I’m on annual leave for two weeks with no plans at all during this first week. I have done stuff in the garden and house but half way through the week I got itchy feet and needed a change of scenery and some stimulation. I had a ponder about where to go and decided to finally get around to visiting Stone House Cottage Garden and Nursery. It has been recommended to me a number of times and I have read a few interesting articles on it over the years. Less than an hours drive from me it seemed very inviting.
I wasn’t sure what to expect especially at this time of year when garden can often seem to have gone over. The first path I took wasn’t that inspiring as you can see above. I am sure it looks wonderful earlier in the year as the ground is covered in geraniums but this is obviously its down time. Off a couple of paths lined with yew there are various paths leading to small intimate garden spaces.
I really liked these narrow spaces which was surprising as often in the past I have found lots of clipped hedges claustrophobic but I think in this garden the borders draw your eye away from the hedge although in the winter I am sure the hedges add wonderful winter interest. The other thing I was really interested in was the narrowness of some of the borders and how much was in them. This was particularly interesting given the size of my garden and borders and my plantaholic tendencies.
I found myself even pacing out the depth of the borders which drew a curious look from another visitor. So many gorgeous interesting plants and I was quietly chuffed that there were quite a few I have already although that really makes me sound like I have a problem. The textures of the foliage are so interesting, something which I think is the way to go when you are planting in shady settings and an approach I am trying to take.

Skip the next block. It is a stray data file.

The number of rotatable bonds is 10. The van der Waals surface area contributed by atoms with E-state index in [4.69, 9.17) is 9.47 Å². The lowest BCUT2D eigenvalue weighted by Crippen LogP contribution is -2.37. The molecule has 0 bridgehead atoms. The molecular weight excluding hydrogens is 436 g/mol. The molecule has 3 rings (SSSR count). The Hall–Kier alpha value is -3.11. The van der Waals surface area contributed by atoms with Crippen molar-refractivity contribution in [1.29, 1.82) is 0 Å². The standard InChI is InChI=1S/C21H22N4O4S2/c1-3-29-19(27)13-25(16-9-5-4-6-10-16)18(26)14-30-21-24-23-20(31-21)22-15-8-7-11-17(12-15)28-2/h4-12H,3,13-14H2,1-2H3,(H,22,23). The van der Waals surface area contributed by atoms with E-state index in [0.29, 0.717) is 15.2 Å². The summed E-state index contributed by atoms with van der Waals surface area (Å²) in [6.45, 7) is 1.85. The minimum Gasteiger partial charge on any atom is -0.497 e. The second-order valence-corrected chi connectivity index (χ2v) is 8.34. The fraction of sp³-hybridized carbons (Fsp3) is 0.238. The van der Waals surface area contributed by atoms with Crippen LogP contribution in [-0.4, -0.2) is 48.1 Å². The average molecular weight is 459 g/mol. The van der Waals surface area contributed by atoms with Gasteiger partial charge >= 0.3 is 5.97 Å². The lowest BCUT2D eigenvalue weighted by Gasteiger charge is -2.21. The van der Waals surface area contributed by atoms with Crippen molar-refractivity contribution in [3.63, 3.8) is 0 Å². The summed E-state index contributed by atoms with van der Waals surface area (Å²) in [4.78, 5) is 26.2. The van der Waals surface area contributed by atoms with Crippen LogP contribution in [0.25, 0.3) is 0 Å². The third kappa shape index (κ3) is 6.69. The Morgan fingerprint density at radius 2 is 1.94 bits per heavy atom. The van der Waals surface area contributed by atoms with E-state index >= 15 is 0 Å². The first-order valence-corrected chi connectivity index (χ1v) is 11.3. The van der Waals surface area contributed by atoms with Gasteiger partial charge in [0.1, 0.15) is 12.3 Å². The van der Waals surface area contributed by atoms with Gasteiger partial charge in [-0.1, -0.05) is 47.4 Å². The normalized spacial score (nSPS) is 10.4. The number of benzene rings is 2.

From the shady areas you come to the house and this interesting paved brick area where there were all sorts of small delights. I mentioned in a post last week that I was thinking of converting part of my garden to a raised veg area when I give up the allotment but this morning doubts had started to creep in and seeing this area as fed those doubts and pushed the idea of a similar area with a nice bench.
A close up of the border you can see in the background of the above photograph. Here I found myself peering under the plants at the front to see how they manage to plant up so close to the grass without everything flopping and causing problems for grass cutting. Lots of hidden staking – more food for thought.
This though was the area that made me say ‘wow’ out loud. The border was a mass of bees and other pollinators all enjoying the mix of phloxs and monardas. This is the second garden in the last month I have seen with masses of phlox and I am definitely thinking about where I can incorporate something similar although a lot smaller. I asked the owner about the border and whether it had one season of interest or more. She confirmed that, as I suspected, this border had one season of interest and was the only one like it in the garden. I don’t think that is a problem and I find myself getting torn between having parts of the garden looking great at one part of the year and then thinking they look dull the rest of the year. I wonder if it just a case that in a large garden you can have areas which you ignore for part of the year whereas in a smaller garden everything has to work much harder. Saying that though I have found that when I have started to add other things to a border to try to extend the season the whole effect is diluted. Even more to ponder.
The garden at Stone House Cottage is now one of my favourite local gardens along with Bryans Ground in Herefordshire. Interestingly they are similar in their compartmentalized approach, the long hedges, romantic planting and eccentric and wonderful buildings. It seems to me that this is my style of garden. Whilst I don’t have space for the hedges and alleys I can try to emulate the planting style. I particularly like Stone House Cottage as it has many unusual plants, something that the nursery is known for and which consequently meant I came home a little poorer than I went and the plant list I also bought back means poverty beckons even more.
The garden is open along with the nursery as all the plants for sale are in the garden too but it also opens for the National Garden Scheme.